Samascott Orchards is one of the Greenmarket ‘originals’, selling at the NYC Greenmarkets since its opening in 1978. A working farm since the early 1900s, Samascott Orchards demonstrates an understanding of its customers and an ability to change with the times, while maintaining a seasonal connection to the land. Today, the orchards are a third generation family-run farm, with the entire Samascott family working together.
Last week, I had a chance to talk with Jake Samascott, head owner Gary Samascott’s son, while we were both huddled near a heater at the Union Square Market.
Jake’s grandfather helped turn Samascott Orchards into what it is today. The land was originally used for both a dairy farm and orchards, before Jake’s grandfather decided to focus solely on the orchards. In forty years, the orchards have gone from selling five varieties of apples to over sixty!
Apples are Samascott’s biggest crop, taking up 100 acres of the 1,000 acre farm. But there’s no need to feel too overwhelmed: all 60 varieties never make an appearance at the market at once. Instead, the Samascotts rotate varieties in and out depending on the time of year. The varieties that you’ve seen during these chilly winter months will be here throughout the rest of winter. These apples were harvested in the late Fall and are put in cold storage throughout the winter to preserve their freshness.
Samascott Orchards “does a little bit of everything… blueberries, sweet and sour cherries, strawberries, lots of vegetables [like] tomatoes, peppers, sweet corn”. The first new produce of 2010 will be May’s asparagus. Besides apples, there are many other fruits and vegetables to choose from including potatoes, pears, and butternut squash. For a complete list of what Samascott sells, check out their website and What is Fresh’s list.
Samascott has diversified from a relatively small orchard when it first began to a large multi-crop producing farm, with plans to continue to diversify (beef and eggs could be future additions to their market stand!) While Jake didn’t use the word ‘biodynamic’ to describe the farm and orchards, the orchard clearly recognizes the relationship between soil, plants, and animals. They use animals for fertilizer and they try to limit spraying their crops as much as they can. “A lot of the vegetables we can get away with not spraying too much; we try to keep things as natural as possible.”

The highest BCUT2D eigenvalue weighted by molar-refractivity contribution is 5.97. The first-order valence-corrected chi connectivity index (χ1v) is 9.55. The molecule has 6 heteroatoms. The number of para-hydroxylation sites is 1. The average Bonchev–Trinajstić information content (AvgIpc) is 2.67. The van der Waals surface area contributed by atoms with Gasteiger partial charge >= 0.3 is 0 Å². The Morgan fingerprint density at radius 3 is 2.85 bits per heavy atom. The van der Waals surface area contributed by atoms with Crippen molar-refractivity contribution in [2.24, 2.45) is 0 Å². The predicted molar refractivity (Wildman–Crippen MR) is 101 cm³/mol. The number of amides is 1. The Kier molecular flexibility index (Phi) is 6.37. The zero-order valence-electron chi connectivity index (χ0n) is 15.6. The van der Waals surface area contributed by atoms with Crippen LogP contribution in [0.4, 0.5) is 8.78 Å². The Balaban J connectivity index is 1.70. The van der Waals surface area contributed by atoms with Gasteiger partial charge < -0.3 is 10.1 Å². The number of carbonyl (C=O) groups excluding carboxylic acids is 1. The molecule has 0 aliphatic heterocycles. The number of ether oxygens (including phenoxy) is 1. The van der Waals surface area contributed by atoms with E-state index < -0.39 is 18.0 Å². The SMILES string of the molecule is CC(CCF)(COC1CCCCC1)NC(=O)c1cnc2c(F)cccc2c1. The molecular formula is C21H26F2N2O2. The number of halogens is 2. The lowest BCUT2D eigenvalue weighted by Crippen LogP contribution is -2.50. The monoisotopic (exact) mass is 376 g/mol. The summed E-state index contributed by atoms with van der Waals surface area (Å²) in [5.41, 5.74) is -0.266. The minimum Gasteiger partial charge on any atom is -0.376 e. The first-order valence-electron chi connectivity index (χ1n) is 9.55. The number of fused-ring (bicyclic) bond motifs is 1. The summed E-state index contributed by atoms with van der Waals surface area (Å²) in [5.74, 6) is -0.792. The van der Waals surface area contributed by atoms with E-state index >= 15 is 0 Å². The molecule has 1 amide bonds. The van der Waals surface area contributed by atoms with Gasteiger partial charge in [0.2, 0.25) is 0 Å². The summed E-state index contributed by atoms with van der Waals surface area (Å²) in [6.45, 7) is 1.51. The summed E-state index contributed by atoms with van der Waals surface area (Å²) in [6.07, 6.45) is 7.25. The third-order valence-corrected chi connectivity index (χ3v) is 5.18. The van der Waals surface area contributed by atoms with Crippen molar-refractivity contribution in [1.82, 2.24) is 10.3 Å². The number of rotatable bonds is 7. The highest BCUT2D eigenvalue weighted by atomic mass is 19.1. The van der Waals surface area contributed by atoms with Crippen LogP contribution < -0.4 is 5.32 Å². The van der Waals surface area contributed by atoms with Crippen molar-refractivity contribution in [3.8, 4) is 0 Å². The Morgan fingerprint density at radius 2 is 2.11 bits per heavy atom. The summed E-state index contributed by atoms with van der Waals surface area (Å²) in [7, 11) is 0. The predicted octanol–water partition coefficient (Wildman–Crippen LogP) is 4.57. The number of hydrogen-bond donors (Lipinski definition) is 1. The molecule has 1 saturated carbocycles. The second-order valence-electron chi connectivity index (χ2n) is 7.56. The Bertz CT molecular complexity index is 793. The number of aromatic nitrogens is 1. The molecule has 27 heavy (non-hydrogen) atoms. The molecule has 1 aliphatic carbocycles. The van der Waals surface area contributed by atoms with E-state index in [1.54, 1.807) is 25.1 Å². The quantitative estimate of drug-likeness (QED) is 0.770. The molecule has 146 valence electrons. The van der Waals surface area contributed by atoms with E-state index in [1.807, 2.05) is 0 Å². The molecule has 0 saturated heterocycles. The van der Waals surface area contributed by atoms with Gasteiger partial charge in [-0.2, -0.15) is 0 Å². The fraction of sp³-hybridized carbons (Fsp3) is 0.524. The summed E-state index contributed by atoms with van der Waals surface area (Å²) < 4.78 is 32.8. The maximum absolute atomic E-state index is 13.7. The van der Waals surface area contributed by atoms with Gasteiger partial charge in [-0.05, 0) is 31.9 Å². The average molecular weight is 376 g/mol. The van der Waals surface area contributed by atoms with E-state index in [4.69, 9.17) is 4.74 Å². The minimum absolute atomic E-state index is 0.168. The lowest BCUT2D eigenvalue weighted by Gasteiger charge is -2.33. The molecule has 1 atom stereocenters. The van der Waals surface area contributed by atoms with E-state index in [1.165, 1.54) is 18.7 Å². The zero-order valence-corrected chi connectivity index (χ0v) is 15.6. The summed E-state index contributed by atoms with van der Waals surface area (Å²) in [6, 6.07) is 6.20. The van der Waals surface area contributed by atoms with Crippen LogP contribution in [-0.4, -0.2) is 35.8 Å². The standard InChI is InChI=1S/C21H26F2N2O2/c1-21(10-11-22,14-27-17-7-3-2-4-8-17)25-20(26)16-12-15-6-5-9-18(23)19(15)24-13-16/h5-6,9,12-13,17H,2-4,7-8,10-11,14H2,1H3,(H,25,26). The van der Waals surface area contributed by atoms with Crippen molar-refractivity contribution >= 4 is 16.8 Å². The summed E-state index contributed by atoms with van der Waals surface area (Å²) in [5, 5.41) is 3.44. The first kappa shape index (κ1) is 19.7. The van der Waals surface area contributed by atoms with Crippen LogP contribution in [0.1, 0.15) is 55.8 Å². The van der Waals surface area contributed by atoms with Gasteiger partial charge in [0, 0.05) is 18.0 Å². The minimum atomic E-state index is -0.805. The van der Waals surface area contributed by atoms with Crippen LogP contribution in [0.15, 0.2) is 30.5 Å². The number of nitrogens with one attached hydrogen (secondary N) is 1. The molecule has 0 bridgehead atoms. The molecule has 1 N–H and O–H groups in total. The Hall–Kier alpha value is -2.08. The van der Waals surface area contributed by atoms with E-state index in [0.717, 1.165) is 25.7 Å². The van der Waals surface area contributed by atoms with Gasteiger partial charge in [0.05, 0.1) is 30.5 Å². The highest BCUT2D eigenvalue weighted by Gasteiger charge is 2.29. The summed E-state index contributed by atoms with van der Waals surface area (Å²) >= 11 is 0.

No farm is immune to the unpredictability of nature. Jake told me that in the past few years, “there have been some pretty bad hail storms where all the apple trees got cut and sliced and then the apples weren’t very ‘marketable’”. When asked how the orchard handled the situation, he explained that they picked through the crop and focused on reassuring the customers that the taste was the same. “The benefit of being at a market is that you can explain to [customers] why an apple looks the way it does. Once they taste them, we sell them.”
Q: Can you offer advice on how to select an apple (or any product with multiple options), if a customer is overwhelmed by the selection?
Jake Samascott: “[It] depends on what the customer is looking for; a lot of people will spend a lot of time reading all of the descriptions. They’ll ask what’s good for baking. Some people want a soft apple; some people want a sweet apple.… A lot of people aren’t aware that there are this many red apples. A lot of people try different varieties each week.”
Q: With the increasing focus on single crop mega-farms and government subsidies, what is the future of family farms?
J.S.: “We do a lot of pick your own and get a lot of local people coming in to pick. The best way to sustain the farm is catering to the local community and [being at] the market. For sustainable agriculture it’s really hard to grow just one crop—you’ve really got to diversify and have some animals and manure and keep everything in a system…cows, goats, chickens.”
Q: What is the best part about selling at farmers’ markets?
J.S.: “Seeing all the people; it’s good to talk to them. People like to know where their food is coming from: I can explain it better and show them what it is and where it came from.”
Q: It’s been said that you can tell a lot about a person by looking in their fridge and on their bookshelf. So, what’s in your fridge and what’s on your bookshelf?
J.S.: “Not much…I’m not home very often! I’m in New York City a couple days a week. [I’m reading] ‘Food Inc’; I’m almost done w/the book and will have to check out the movie: it’s interesting to see what other people are learning about.”
Farm Address: 5 Sunset Avenue Kinderhook, NY 12106